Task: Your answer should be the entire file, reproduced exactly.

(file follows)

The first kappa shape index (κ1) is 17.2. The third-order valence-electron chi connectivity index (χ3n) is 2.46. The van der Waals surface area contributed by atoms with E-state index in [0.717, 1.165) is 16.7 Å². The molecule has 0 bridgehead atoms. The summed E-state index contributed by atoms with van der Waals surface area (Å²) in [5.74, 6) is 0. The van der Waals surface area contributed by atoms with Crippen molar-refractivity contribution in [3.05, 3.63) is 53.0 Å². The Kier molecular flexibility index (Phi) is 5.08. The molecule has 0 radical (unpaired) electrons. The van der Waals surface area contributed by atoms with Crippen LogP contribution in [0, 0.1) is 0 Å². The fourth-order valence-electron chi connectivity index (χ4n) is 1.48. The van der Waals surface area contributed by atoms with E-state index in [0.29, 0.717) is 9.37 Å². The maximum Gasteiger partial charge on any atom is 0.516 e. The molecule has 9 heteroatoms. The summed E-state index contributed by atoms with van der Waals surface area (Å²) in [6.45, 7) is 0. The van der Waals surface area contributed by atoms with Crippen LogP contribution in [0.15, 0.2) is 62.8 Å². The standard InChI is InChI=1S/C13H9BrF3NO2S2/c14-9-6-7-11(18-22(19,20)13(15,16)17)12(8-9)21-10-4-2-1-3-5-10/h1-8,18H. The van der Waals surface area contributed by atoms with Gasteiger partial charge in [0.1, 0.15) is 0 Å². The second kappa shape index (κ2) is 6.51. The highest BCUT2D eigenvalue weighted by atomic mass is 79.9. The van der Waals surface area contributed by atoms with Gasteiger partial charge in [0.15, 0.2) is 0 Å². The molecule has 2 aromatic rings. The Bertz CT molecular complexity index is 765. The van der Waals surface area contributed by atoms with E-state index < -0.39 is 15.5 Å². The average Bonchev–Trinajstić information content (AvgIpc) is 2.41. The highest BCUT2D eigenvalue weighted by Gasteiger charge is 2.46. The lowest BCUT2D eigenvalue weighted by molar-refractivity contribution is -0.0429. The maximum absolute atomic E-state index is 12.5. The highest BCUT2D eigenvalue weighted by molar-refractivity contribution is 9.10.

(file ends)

The first kappa shape index (κ1) is 17.2. The third-order valence-electron chi connectivity index (χ3n) is 2.46. The van der Waals surface area contributed by atoms with E-state index in [0.717, 1.165) is 16.7 Å². The molecule has 0 bridgehead atoms. The summed E-state index contributed by atoms with van der Waals surface area (Å²) in [5.74, 6) is 0. The van der Waals surface area contributed by atoms with Crippen molar-refractivity contribution in [3.05, 3.63) is 53.0 Å². The Kier molecular flexibility index (Phi) is 5.08. The molecule has 0 radical (unpaired) electrons. The van der Waals surface area contributed by atoms with Crippen LogP contribution in [0, 0.1) is 0 Å². The fourth-order valence-electron chi connectivity index (χ4n) is 1.48. The van der Waals surface area contributed by atoms with E-state index in [0.29, 0.717) is 9.37 Å². The maximum Gasteiger partial charge on any atom is 0.516 e. The molecule has 9 heteroatoms. The summed E-state index contributed by atoms with van der Waals surface area (Å²) in [6.45, 7) is 0. The van der Waals surface area contributed by atoms with Crippen LogP contribution in [0.15, 0.2) is 62.8 Å². The standard InChI is InChI=1S/C13H9BrF3NO2S2/c14-9-6-7-11(18-22(19,20)13(15,16)17)12(8-9)21-10-4-2-1-3-5-10/h1-8,18H. The van der Waals surface area contributed by atoms with Gasteiger partial charge in [0.1, 0.15) is 0 Å². The second kappa shape index (κ2) is 6.51. The highest BCUT2D eigenvalue weighted by atomic mass is 79.9. The van der Waals surface area contributed by atoms with Gasteiger partial charge in [0.15, 0.2) is 0 Å². The molecule has 2 aromatic rings. The Bertz CT molecular complexity index is 765. The van der Waals surface area contributed by atoms with E-state index < -0.39 is 15.5 Å². The average Bonchev–Trinajstić information content (AvgIpc) is 2.41. The highest BCUT2D eigenvalue weighted by Gasteiger charge is 2.46. The lowest BCUT2D eigenvalue weighted by molar-refractivity contribution is -0.0429. The maximum absolute atomic E-state index is 12.5. The highest BCUT2D eigenvalue weighted by molar-refractivity contribution is 9.10.